Here's one of the latter, co-architected with Greg Lynn: http://img.stern.de/_content/57/42/574258/Insel230_500.jpg - see http://www.bdonline.co.uk/story.asp?storycode=3109163&origin=BDweeklydigest
  7.  
    Tom,

    the full ESP-r engine is in hot3000 - though I'm not sure how complex a geometry of house can be entered through the GUI. The other use of the GUI is in reporting the results and doing "what if" comparisons for different upgrades and it also calculates the payback time for said upgrades. It's very interesting to take any house model and play around with adding a HRV and changing the air leakage values. Same thing with hot2000 actually. Both programs print out monthly data for a whole year of simulation. I believe there are models for different types of renewables included too like PV and solar hot water. They're certainly fun programs to play with once you get the hang of them.

    In my case, the figures from hot2000 are within 5% of my measured consumption over a period of 3 years so this gives me confidence that the modelling is reasonable - though I did have a blower door test done to be able to include accurate air leakage figures. Like any program, the more accurate the input data, the more accurate the output results. This is probably the most difficult aspect.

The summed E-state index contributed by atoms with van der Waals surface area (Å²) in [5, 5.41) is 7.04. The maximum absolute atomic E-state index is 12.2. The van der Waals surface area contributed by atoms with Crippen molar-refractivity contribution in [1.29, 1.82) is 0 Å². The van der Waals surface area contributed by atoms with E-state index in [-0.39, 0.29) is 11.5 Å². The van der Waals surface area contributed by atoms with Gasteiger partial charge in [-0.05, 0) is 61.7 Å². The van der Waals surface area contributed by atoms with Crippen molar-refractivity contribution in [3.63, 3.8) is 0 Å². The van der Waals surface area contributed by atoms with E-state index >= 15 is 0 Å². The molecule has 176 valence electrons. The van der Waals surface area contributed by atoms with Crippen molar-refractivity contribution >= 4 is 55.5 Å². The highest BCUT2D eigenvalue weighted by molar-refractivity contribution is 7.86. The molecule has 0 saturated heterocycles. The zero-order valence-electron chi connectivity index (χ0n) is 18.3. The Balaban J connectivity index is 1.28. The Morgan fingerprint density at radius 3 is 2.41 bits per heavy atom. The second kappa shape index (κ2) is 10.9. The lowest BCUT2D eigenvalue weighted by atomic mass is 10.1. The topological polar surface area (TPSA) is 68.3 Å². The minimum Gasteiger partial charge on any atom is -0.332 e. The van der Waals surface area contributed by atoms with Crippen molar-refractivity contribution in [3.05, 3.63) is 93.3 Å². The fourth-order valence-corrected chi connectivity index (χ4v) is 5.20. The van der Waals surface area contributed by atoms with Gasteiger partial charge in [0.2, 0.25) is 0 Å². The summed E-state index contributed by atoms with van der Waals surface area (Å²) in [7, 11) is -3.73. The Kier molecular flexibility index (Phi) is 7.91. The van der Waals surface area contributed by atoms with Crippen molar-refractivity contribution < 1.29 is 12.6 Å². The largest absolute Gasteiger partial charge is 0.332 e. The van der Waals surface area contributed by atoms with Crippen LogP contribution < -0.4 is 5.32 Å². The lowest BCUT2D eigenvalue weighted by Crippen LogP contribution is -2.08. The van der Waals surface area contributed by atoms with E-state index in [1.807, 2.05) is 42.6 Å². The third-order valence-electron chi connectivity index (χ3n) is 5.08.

Paul in Montreal.
    •  
      CommentAuthorali.gill
    • CommentTimeMar 21st 2008
     
    i wonder if theres any chance of hot3000 becoming an approved software on the clg list
    http://www.cibse.org/index.cfm?go=page.view&item=969

    without that it becomes just a (very useful) tool to back up design calcs and instinct. would be interesting to do a like for like comparison of results using h3000 and approved rdsap, sap and sbem software... any takers ?
    maybe if we ask nicely gb mag can pay someone to do it as research for an article on energy perf. assessment.
    - could be interesting - especially with the proliferation of epc's using assumption built into the software methods above about to hit the u.k industry.
    •  
      CommentAuthorfostertom
    • CommentTimeMar 21st 2008
     
    Acronyms, ali - clg? epc?
    •  
      CommentAuthorali.gill
    • CommentTimeMar 22nd 2008
     
    sorry tom,
    i'll start a new thread on that.
    clg communities and local government
    epc energy performance certifcate
    • CommentAuthorGHC
    • CommentTimeMar 31st 2008
     
    Would i be able to ask if its allowed for a general view of which packages are the most user friendly and produce the most ledgable results? As a bit of back ground i have just come from using Superheat which has just been taken over and made redundant by Elmhurst. I am now looking to make the best decision possible for domestic energy assessing with view to expand as far as i can go into part L Calcs. Many thanks for any help, i am quite lost! Peter.